Does clinical evidence for lower motor neuron dysfunction support prion-like spreading in ALS?

Ken Nakamura, Clinical Fellow,

Other Contributors:

November 11, 2013

In a recent, impressive article, Teruhiko Sekiguchi et al. (1) hypothesize that misfolded proteins accumulating in some neurodegenerative diseases, including Alzheimer's disease, Parkinson's disease, and amyotrophic lateral sclerosis (ALS), can cause aggregation of their native counterparts through a mechanism similar to the infectious prion protein's induction of a pathogenic conformation onto its normal cellular isoform. Recent in vitro studies have indicated that newly formed aggregates of TAR DNA-binding protein 43 as well as superoxide dismutase 1 (SOD1) can act as templates for the subsequent misfolding of the respective native proteins, and that the misfolded proteins can be intercellularly transferred in cultured cells (2).

Neurodegeneration in ALS typically begins focally and then spreads spatiotemporally until neurons of the respiratory system are lost. Some researchers, therefore, suggest that ALS pathology is similarly initiated at a single site and spreads via cell-to-cell transmission of prion-like pathogenic conformers in a 'single seed and simple propagation' model of ALS (2). Assuming that ALS progresses according to the proposed model, ALS lesions will spread contiguously along the spinal segments. Using needle electromyography (EMG), Sekiguchi et al. analyzed abnormal spontaneous activity of pairs of muscles innervated from different spinal segments in patients with early-stage sporadic ALS. They found that abnormal lower motor neuron activity showed a noncontiguous pattern in many ALS patients, suggesting that this skipping pattern of rostrocaudal spread does not support the 'single seed' hypothesis. Instead, they proposed a 'multifocal hits and local propagation' hypothesis. In their article, however, they do not present the data to support their hypothesis of local disease spread in a prion-like manner on the grounds that such data are not required from a methodological point of view.

A motor pool refers to all of the individual motor neurons that innervate a single muscle. Because of motor pools in the spinal cord are clustered in distinct columns of motor neurons extending over multiple spinal cord segments, a longitudinal study for estimating the number of motor units from individual muscles in ALS patients may provide a mechanistic insight into local disease spread.

Over the years a number of techniques have been developed to estimate the number of motor units in humans by defining a motor unit as the spinal motor neuron and its axon together with the muscle fibers it innervates. Motor unit number estimation (MUNE) is a technique that uses EMG to estimate the number of motor units in a muscle. Ridall PG et al.(3) developed a Bayesian statistical methodology to analyze electrophysiological data to provide an estimate of motor unit numbers. This method uses mathematical equations that express the basic elements of motor unit activation after electrical stimulation, allows for sources of variability and uncertainty, and has the capacity to estimate a larger number of motor units.

The exponential decimation of remaining lower motor neurons over time and different rates of progression have recently been demonstrated using the Bayesian MUNE (one of the most reliable methods for estimation of the total number of motor units) in both ALS patients and SOD1-linked familial ALS patients in all of the muscles examined (4). Furthermore, using SOD1 transgenic mice, MUNE values obtained with the Bayesian method showed a solid correlation with the histologically determined number of remaining lower motor neurons in the spinal cord. The exponential kinetics of neuronal cell loss are consistent with the 'one-hit' model of neurodegeneration described by Clarke et al. in which the death of a neuron is initiated randomly in time by a single, rare, catastrophic event independently of any neighboring neuron (5). Thus, the endogenous, stochastic occurrence of the one-hit events in a homogenous population of lower motor neurons may play a pivotal role in local disease spread. These features are clearly distinct from those of the prion-like propagation model of disease spread.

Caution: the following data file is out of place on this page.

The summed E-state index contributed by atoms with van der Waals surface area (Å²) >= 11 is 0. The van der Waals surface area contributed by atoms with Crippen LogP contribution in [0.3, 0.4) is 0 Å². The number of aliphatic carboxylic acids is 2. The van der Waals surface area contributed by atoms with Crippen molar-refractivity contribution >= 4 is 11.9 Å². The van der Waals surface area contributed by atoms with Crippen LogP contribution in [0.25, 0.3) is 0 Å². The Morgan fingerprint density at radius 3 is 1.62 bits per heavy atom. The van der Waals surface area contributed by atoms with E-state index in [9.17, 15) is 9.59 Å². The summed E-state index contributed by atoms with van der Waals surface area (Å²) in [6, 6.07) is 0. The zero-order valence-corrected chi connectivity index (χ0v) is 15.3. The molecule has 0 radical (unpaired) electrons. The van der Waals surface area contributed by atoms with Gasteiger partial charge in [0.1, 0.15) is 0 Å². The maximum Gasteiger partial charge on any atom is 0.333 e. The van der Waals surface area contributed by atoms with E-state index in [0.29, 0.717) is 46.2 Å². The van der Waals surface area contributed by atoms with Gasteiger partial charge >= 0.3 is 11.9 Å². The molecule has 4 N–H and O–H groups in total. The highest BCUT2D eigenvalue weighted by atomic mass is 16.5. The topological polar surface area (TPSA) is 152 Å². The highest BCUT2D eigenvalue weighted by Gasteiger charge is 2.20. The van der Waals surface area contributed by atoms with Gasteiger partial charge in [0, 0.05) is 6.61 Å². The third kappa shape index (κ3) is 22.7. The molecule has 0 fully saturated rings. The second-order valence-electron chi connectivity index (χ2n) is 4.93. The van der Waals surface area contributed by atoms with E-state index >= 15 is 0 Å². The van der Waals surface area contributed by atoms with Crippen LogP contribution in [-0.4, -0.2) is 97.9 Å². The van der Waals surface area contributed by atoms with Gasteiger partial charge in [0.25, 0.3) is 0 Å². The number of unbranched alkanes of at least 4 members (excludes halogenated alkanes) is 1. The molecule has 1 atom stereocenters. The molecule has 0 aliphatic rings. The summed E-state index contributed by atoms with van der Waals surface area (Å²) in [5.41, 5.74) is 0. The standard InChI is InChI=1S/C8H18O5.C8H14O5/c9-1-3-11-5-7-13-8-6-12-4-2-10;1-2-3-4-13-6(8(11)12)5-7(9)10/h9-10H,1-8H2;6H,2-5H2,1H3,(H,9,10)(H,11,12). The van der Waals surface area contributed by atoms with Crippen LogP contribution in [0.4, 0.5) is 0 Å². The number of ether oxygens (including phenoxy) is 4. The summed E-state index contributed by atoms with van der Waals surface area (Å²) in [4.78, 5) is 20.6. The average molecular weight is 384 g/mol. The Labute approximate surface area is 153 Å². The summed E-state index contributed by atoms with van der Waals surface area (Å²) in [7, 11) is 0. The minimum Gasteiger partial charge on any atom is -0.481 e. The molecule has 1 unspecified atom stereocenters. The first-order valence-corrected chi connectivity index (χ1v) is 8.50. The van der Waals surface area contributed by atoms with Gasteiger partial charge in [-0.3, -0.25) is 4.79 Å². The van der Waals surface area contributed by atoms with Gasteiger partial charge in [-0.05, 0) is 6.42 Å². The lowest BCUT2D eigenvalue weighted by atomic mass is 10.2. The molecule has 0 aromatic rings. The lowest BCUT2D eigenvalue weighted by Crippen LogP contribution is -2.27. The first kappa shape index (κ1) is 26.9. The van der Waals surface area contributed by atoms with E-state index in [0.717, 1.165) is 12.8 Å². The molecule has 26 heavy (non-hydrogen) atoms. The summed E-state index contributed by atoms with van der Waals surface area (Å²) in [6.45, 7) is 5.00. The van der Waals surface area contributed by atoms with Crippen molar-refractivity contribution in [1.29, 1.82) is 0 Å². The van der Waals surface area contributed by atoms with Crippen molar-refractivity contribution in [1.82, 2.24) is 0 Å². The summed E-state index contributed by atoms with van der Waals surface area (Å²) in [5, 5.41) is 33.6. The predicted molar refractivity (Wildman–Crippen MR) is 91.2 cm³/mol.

These findings, together with the study by Sekiguchi et al., suggest that lower motor neuron dysfunction defined by the electrophysiological evidence in ALS supports neither the 'simple propagation' nor the 'single seed' hypothesis.

References:

1. Sekiguchi T et al. Spreading of amyotrophic lateral sclerosis lesions--multifocal hits and local propagation? J Neurol Neurosurg Psychiatry doi: 10.1136/jnnp-2013-305617

2. Polymenidou M, Cleveland DW. The seeds of neurodegeneration: prion-like spreading in ALS. Cell 2011; 147:498-508.

3. Ridall PG, Pettitt AN, Henderson RD, McCombe PA. Motor unit number estimation-a Bayesian approach. Biometrics. 2006; 62:1235-1250.

4. Baumann F et al. Quantitative studies of lower motor neuron degeneration in amyotrophic lateral sclerosis: evidence for exponential decay of motor unit numbers and greatest rate of loss at the site of onset. Clin Neurophysiol. 2012; 123:2092-8.

5. Clarke G, Lumsden CJ. Scale-free neurodegeneration: cellular heterogeneity and the stretched exponential kinetics of cell death. J Theor Biol. 2005; 233:515-525.

Conflict of Interest:

None declared

Conflict of Interest

None declared